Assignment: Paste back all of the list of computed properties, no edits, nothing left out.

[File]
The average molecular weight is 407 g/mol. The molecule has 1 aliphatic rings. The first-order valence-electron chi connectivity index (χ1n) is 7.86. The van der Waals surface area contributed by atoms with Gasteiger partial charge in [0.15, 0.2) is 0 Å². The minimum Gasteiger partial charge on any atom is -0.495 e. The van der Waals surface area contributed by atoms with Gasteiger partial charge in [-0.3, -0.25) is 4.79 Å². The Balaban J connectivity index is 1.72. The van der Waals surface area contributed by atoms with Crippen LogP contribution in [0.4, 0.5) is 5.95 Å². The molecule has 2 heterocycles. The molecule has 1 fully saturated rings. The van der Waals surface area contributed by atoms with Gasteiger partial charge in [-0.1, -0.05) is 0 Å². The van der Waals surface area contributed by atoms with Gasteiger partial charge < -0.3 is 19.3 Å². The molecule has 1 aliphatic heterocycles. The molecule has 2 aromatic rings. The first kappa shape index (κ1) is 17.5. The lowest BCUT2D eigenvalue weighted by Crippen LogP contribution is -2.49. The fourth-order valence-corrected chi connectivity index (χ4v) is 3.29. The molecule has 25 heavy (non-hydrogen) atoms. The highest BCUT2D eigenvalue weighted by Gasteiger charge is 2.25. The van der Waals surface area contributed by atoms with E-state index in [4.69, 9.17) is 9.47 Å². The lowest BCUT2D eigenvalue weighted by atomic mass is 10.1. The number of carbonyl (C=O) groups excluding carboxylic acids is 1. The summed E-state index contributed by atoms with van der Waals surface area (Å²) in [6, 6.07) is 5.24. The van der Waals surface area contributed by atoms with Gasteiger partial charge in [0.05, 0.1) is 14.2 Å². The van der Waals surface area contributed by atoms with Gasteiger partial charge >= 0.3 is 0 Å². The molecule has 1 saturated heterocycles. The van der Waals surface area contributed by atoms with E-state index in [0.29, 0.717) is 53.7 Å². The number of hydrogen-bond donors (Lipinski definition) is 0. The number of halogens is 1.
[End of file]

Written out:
The average molecular weight is 407 g/mol. The molecule has 1 aliphatic rings. The first-order valence-electron chi connectivity index (χ1n) is 7.86. The van der Waals surface area contributed by atoms with Gasteiger partial charge in [0.15, 0.2) is 0 Å². The minimum Gasteiger partial charge on any atom is -0.495 e. The van der Waals surface area contributed by atoms with Gasteiger partial charge in [-0.3, -0.25) is 4.79 Å². The Balaban J connectivity index is 1.72. The van der Waals surface area contributed by atoms with Crippen LogP contribution in [0.4, 0.5) is 5.95 Å². The molecule has 2 heterocycles. The molecule has 1 fully saturated rings. The van der Waals surface area contributed by atoms with Gasteiger partial charge in [-0.1, -0.05) is 0 Å². The van der Waals surface area contributed by atoms with Gasteiger partial charge < -0.3 is 19.3 Å². The molecule has 1 aliphatic heterocycles. The molecule has 2 aromatic rings. The first kappa shape index (κ1) is 17.5. The lowest BCUT2D eigenvalue weighted by Crippen LogP contribution is -2.49. The fourth-order valence-corrected chi connectivity index (χ4v) is 3.29. The molecule has 25 heavy (non-hydrogen) atoms. The highest BCUT2D eigenvalue weighted by Gasteiger charge is 2.25. The van der Waals surface area contributed by atoms with E-state index in [4.69, 9.17) is 9.47 Å². The lowest BCUT2D eigenvalue weighted by atomic mass is 10.1. The number of carbonyl (C=O) groups excluding carboxylic acids is 1. The summed E-state index contributed by atoms with van der Waals surface area (Å²) in [6, 6.07) is 5.24. The van der Waals surface area contributed by atoms with Gasteiger partial charge in [0.05, 0.1) is 14.2 Å². The van der Waals surface area contributed by atoms with Gasteiger partial charge >= 0.3 is 0 Å². The molecule has 1 saturated heterocycles. The van der Waals surface area contributed by atoms with E-state index in [0.29, 0.717) is 53.7 Å². The number of hydrogen-bond donors (Lipinski definition) is 0. The number of halogens is 1.